All the joys of medieval warfare from the comfort of your chair
Type: Singleplayer, Multiplayer
Developer: Byzantine Games
Publisher: Slitherine Ltd.
Release date: 4 Feb, 2021
Few eras of warfare seems to be as misunderstood as that of the middle ages. The popular depiction is usually knights in well polished armour and with colourful heraldry valiantly charging across open fields into hordes of unwashed peasants, or huge siege battles with massive siege engines breaking down walls. While these things did happen on occasions, it’s not how things usually went down.
Field of Glory 2: Medieval is the latest game inspired by the Field of Glory tabletop game, a system that’s seen several videogame adaptations in recent years, including Sengoku Jidai: Shadow of the Shogun, Pike and Shot and of course past Field of Glory titles. Like past games FoG 2: Medieval is not just the board game in digital form but it’s own thing.
FoG 2: Medieval is set during the high middle ages of Europe, between the 11th and the 13th century, more specifically in the northern half of the continent. From Ireland and France in the west to Russian to the east. Anything south of the alps will have to wait for the inevitable DLCs.
Europe during the high middle ages was surprisingly diverse with different regions being very different from each other, and this was also reflected in the armies they fielded. The west of course had the famous French knights and the Welsh longbowmen, the north had hardy infantry the east had access to cavalry archers. This is a gross oversimplification of things, but should give a rough idea of how different the armies were. And then there’s of course the Mongols, who’s tactics was completely different from that of the European nations.
Fields of Glory 2: Medieval does a pretty good job at capturing roughly how the different armies fought during the middle ages, what their compositions would be and their overall tactics. It’s of course not a perfect simulation of everything that could happen, but when it comes to getting the overall themes right, it does a good job. A Hungarian army really does feel very different from a Swedish army which in turn feels very different from a French army. What’s less historical are some of the matchups you can have, like a Scottish army fighting against the Mongols.
There’s no overarching story in FoG 2: Medieval, but there are four campaigns. These give a bit of background for what happened historically, but they’re not digging very deep into the real world history, although anyone who’s playing a game like this is probably at least vaguely aware of what happened in the real world during these campaigns. A bit better at giving historical context are the 12 so called “epic battles”. These are historical standalone battles, and there’s a writeup for each giving context for what’s going on, as well as telling you who won in real life, and what the consequences of the battle were.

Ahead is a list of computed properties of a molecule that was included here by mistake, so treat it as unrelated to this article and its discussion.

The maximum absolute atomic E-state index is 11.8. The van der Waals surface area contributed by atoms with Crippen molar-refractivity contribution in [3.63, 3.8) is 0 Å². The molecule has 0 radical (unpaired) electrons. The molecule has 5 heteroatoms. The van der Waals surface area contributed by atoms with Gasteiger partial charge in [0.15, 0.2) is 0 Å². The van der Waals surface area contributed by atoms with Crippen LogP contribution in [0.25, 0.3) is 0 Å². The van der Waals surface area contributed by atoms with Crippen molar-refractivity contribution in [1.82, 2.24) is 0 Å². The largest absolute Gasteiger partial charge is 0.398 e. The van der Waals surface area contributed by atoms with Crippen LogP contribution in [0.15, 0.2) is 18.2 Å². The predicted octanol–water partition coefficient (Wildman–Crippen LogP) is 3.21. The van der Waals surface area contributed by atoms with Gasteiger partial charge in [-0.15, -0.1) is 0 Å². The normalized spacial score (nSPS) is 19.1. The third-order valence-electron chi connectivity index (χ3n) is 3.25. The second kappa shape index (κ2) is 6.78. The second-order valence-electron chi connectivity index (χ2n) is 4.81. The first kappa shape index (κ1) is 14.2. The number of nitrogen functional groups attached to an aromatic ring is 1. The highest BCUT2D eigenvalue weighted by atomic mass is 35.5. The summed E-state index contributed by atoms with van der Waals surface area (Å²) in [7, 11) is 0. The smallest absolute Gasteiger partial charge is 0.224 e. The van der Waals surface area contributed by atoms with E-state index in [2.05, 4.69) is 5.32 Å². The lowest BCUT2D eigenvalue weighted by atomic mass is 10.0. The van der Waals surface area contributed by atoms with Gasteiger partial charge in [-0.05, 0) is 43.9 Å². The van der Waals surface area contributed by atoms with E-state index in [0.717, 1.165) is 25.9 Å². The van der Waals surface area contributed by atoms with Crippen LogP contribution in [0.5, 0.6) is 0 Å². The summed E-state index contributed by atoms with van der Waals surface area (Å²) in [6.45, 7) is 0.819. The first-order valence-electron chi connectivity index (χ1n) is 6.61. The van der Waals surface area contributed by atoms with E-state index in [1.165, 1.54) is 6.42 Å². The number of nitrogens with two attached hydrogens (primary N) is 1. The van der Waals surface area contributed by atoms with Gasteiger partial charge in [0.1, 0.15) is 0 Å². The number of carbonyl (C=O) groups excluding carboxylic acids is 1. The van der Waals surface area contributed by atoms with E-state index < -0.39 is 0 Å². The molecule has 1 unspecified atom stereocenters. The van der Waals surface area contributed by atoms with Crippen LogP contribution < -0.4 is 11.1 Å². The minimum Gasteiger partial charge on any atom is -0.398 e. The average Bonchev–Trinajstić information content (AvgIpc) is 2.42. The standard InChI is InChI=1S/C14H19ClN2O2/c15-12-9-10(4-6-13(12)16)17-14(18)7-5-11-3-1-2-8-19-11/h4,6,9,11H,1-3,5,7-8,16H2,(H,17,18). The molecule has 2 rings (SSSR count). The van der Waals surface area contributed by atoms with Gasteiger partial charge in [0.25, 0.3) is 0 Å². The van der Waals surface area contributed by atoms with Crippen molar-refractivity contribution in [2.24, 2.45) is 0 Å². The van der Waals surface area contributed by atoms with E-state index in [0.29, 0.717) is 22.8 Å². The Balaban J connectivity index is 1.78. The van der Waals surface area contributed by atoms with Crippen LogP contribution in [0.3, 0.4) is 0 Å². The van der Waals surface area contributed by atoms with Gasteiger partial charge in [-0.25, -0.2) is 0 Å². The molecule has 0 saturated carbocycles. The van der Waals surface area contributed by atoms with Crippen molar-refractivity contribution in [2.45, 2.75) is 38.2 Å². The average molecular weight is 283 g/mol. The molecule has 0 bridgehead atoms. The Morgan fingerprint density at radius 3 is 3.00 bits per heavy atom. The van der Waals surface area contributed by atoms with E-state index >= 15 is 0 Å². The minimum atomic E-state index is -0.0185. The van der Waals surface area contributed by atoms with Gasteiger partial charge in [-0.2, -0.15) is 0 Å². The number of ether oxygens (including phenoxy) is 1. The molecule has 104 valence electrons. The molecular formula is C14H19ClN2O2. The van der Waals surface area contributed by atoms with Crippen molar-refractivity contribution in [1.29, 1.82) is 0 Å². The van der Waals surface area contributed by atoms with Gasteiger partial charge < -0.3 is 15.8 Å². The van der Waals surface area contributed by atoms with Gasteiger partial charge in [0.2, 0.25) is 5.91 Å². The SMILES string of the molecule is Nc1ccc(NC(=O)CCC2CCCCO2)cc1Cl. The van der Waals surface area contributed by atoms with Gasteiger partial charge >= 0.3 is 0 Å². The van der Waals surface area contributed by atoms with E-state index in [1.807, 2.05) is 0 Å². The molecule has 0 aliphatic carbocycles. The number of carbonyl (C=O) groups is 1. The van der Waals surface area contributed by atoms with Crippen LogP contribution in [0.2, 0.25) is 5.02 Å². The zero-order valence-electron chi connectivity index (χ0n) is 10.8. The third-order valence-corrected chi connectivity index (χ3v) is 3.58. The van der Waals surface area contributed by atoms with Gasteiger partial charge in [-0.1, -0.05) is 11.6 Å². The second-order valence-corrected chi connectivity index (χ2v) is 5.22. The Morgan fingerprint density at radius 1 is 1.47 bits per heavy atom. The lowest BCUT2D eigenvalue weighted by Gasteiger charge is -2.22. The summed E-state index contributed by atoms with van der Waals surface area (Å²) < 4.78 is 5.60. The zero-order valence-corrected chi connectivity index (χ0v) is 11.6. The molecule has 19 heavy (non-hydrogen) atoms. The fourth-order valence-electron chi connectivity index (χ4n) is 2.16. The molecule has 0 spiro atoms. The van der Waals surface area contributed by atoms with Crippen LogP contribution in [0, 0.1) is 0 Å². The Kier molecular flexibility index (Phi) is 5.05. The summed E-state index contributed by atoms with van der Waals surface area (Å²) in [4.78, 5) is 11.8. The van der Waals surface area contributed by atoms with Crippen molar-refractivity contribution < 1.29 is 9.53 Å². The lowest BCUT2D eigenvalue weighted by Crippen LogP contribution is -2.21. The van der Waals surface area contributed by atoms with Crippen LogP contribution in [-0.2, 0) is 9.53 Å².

FoG 2: Medieval has an interesting look to it. It borrows a fare bit from the tabletop game that it’s based on, with regiments of troops potentially consisting of many hundred soldiers being represented by a few models (usually between 2-12) standing close together. The individual character models are relatively realistic-looking though, with equipment that’s accurate to the time period. Each model in a unit can also be varied looking at least for some units with the most extreme being knights who have more designs than there are models in a unit and so even if you have several knight units next to each other no unit will look identical, some are a bit varied like spearment might have different coloured tunics, and huscarls might have different designs on their shields, and in some units every model is (almost) identical, so a line of them end up looking like something out of an old Asterix movie.
Animations are overall pretty stiff and can look a bit weird when units are not doing anything particular. Attacks look fine, but when units are locked in close combat it looks like they are just swaying back and forth rapidly. It’s not a great look.
The actual playing field looks better, for the most part. The maps have an almost but not quite painted look to them, particularly the grassy maps. The trees have a somewhat stylized look to them which look pretty nice. Overall the terrain is not graphically impressive though, but it is easy to read at a glance, and it does not get in the way. You don’t need to worry about huge terrain pieces blocking any important information. All of this feels like a very intentional design choice, they’ve valued gameplay over looks.
FoG 2: Medieval is not exactly a feast for the ears either. There’s nothing really wrong with the way it sounds, but neither is it particularly impressive. The main menu theme is nice for a game like this, and it’s possible that it’s using contemporary instruments, but once you’re in a level most of the noise is just ambient noise. Birds chirping, hammers clanging against an anvil and so on (why are there so many anvils on the battlefield?). When the fighting starts you’ll hear people shouting and horses neighing and while there’s nothing wrong with any of these sound there’s nothing really special about them either.
Without much story, and with the graphics and sound just being okay, FoG 2: Medieval better deliver in the gameplay department. And luckily it does.
Field of Glory 2: Medieval is a game that focuses entirely on the battles. You don’t need to worry about logistics, resource management or anything of that nature, this is a game about medieval armies clashing on the battlefield.
FoG 2: Medieval is a turnbased tactics game using a so called IGOUGO system, that is you make a turn, then the enemy makes a turn and you alternate until the battle is over. The goal of the game is to rout the enemy army off the battlefield, and once one side has lost enough of their units the battle ends with the winner being the one with the largest portion of their army left.
Routing rather than killing is really what the game is about. Each unit in your army consist of a large number of soldiers, often measured in the hundreds and you’re unlikely to be able to kill an entire unit of troops before they turn tail and run. This is a pretty realistic depiction. When losing combat, taking a good chunk of damage from ranged attacks or when seeing a friendly unit try to flee a unit has a chance of becoming more disorganized and more likely to flee in the future while also losing combat effectiveness and becoming more likely to lose future fights. Getting attack in the flank or rear is also something that troops find unnerving. Better quality troops do of course have a better chance of winning combat and are less likely to lose heart when things are starting to look a bit grim.